Meet Diversity chair for the Undergraduate Student Association: Jasmine Thomas

Biology major and junior at Canisius, Jasmine Thomas, is currently the diversity chair for the Undergraduate Student Association. She said she hopes to spread awareness, and celebrate the diversity on campus, while also addressing racial issues and other injustices.

Junior, Jasmine Thomas, is currently the diversity chair for the Undergraduate Student Association (USA). (Sydney Zuech)

By Abigale DeLavalle

Junior Jasmine Thomas opened up about her position as the diversity chair for the Undergraduate Student Association (USA), what she has accomplished, and hopes to accomplish in her position, which includes spreading awareness about racial issues.

By creating strong ties on campus and spreading awareness about issues such as race, Thomas hopes to “coordinate efforts in diversity for campus” in her role.

When asked why she was interested in running for her role, Thomas said that, “One thing I really noticed was that in our diversity, which our school does not have much of, like I don’t want to give an exact number, but it’s definitely under 10% of people of color at Canisius, I saw that we were lacking in some of our aspects of promoting.”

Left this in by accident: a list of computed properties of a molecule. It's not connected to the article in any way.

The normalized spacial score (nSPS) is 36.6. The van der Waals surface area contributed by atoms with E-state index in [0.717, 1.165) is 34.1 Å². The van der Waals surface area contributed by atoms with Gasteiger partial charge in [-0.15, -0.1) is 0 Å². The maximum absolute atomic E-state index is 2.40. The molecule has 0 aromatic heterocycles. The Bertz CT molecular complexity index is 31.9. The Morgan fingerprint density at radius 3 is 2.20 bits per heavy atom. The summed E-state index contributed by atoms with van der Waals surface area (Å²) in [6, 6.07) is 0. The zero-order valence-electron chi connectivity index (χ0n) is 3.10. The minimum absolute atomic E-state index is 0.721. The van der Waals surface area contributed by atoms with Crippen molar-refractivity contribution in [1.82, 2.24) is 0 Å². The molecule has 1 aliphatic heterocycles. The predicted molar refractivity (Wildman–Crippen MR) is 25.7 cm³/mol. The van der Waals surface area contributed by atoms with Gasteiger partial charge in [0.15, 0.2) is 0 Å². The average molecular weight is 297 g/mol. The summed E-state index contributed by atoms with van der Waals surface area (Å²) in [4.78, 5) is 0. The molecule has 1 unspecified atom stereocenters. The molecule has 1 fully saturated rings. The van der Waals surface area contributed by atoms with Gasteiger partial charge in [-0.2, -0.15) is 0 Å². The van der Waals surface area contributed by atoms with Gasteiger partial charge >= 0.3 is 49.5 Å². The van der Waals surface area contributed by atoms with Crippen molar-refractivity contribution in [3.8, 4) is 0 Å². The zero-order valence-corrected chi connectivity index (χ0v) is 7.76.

She was appalled that Black History Month was only one program, or that there was only one Black history class offered, and it was only through the honors program. 

“The reason why I really ran for the role was, like, throwing awareness around campus that it’s not just like, ‘Oh you can take one class and learn everything you need to know about diversity.’ It’s something that’s ongoing,” Thomas said.

Thomas also clarified that she works on bringing the spotlight not only to race, but to sexuality, religion and even differences in where students grew up. 

One of her upcoming events is a photo campaign focusing on microaggressions that people face on campus in terms of how they are presented. A student can submit a photo of themselves and then talk about themselves, who they are, what makes them happy or sad — that way people can get to know them without stereotypes. You can check this campaign out at Today at Canisius if you are interested.

Thomas is a biology major on the path to pre-med, and was drawn to Canisius because of its hometown feel.

“I really like the small community here. Made me feel like a part of an intricate family,” she said. She is part of many clubs including the Afro-American Society and Minority Association for Prehealth Students (MAPS) of which she is the secretary. She is also a tutor for biology and chemistry intro classes. 

Thomas also wants the student body to know that you shouldn’t be afraid to join a group or club even if you don’t fit the stereotypical mold. It is all about community and building relationships. “We have our little niches within, and we’re still all family. You can see that in the tunnel. Just because people have different places that they might chill, at the end of the day we’re Canisius students.”

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